and sought for more integrated and sustainable solutions.
With the creation of the new Coastal Area Management
Programme (CAMP) the area is going to get an important
document for sustainable development of the coastal
zone together with its hinterland. Part of the CAMP
will also be the Strategy for Development of Sustainable
Tourism along the Slovenian Coast. The difference of
this particular project from similar projects is that
the area includes a large part of the hinterland and
that the process of preparing the documents anticipates
extensive community involvement.
Salt-pans of Secovlje. (Foto: Klemenc S.)
COMMENTS AND THEORY
An important strategy of sustainable tourism is diversification
of the tourism product from beach tourism to other types
of tourism which are not linked only to the coast but
also to its hinterland.
The saltpans of Secovlje, Slovenia. Foto: Jaka Adamic.
The most important result of regional development and
heritage protection activities in the coastal area has
been the recognition that there is a need for cooperation
among all stakeholders to be able to solve growing environmental
problems. Furthermore, preparation of a fully integrated
aproach towards sustainable development is essential.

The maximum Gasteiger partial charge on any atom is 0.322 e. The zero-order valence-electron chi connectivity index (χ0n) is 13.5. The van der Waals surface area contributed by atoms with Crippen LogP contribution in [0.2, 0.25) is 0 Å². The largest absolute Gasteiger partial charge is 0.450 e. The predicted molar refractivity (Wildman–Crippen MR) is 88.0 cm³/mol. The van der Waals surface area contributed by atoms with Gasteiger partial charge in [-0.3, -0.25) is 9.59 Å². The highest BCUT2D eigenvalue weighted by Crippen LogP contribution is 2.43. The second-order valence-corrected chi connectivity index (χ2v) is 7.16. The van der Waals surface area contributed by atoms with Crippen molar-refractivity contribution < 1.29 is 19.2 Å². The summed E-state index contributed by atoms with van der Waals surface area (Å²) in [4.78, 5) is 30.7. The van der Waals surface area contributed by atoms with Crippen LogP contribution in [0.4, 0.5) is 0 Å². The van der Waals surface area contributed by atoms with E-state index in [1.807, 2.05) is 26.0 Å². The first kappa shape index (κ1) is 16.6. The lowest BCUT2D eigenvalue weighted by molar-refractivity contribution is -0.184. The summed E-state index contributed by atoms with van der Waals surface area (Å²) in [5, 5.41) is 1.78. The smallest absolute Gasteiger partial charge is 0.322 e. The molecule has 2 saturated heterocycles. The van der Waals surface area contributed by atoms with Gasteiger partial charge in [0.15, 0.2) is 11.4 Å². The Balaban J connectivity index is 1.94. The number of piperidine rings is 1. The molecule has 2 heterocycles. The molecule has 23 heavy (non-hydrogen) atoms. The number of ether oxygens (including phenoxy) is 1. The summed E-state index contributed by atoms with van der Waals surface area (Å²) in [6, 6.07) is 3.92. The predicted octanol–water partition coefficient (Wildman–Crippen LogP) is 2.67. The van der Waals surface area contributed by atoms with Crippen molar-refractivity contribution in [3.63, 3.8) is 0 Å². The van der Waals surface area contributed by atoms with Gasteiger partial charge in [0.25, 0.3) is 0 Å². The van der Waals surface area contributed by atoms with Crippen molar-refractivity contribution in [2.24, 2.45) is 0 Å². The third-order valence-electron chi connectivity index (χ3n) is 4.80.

Another important result of the last-decade-activities
are extensive protected areas of natural and historical
sites along the coast. Nature reserves include cliffs,
lagoons, underwater habitats, salt marshes, salt-pans,
reserves of mediterranean terrestial flora and fauna
and as well as freshwater lakes.
Protected nature heritage sites are:
- Secovlje natural resort that includes salt-pan
and Seca peninsula - it is also Ramsar locality;
- Strunjan natural resort that includes steep cliffs
along the seashore;
- Skocjanski Zatok.
and others that are not yet fully protected. These
sites are not only managed because of their intrinsic
ecological value. They are also regarded as part of
a valuable network of attractive areas that are used
for diversifying the tourism product
Who, Where and When
There is no coordinating body for the sustainable tourism
process yet. The whole process of moving towards sustainable
tourism started in early 90s because of the need to
protect natural heritage sites along the coast. At that
time, the sustainable tourism concept seemed to offer
the right directions for protection and development
of sensitive areas with high ecological or cultural
value. The initial steps to develop Integrated Regional
Development Plan for Coastal Area of Slovenia were concluded
in March 2002. In September 2003, a new phase of this
process started with the preparation of CAMP which will
be concluded by the end of 2005. The project is prepared
in the framework of the Barcelona convention and the
Mediterranean action plan (UNEP/MAP). It is coordinated
by the Ministry of Environment, Physical Planning and
Energy of Slovenia. Financial resources are also contributed
by the coastal municipalities.
Exercise for user
What kind of tourism can be developed to diversify
the tourism product and to unburden the coast?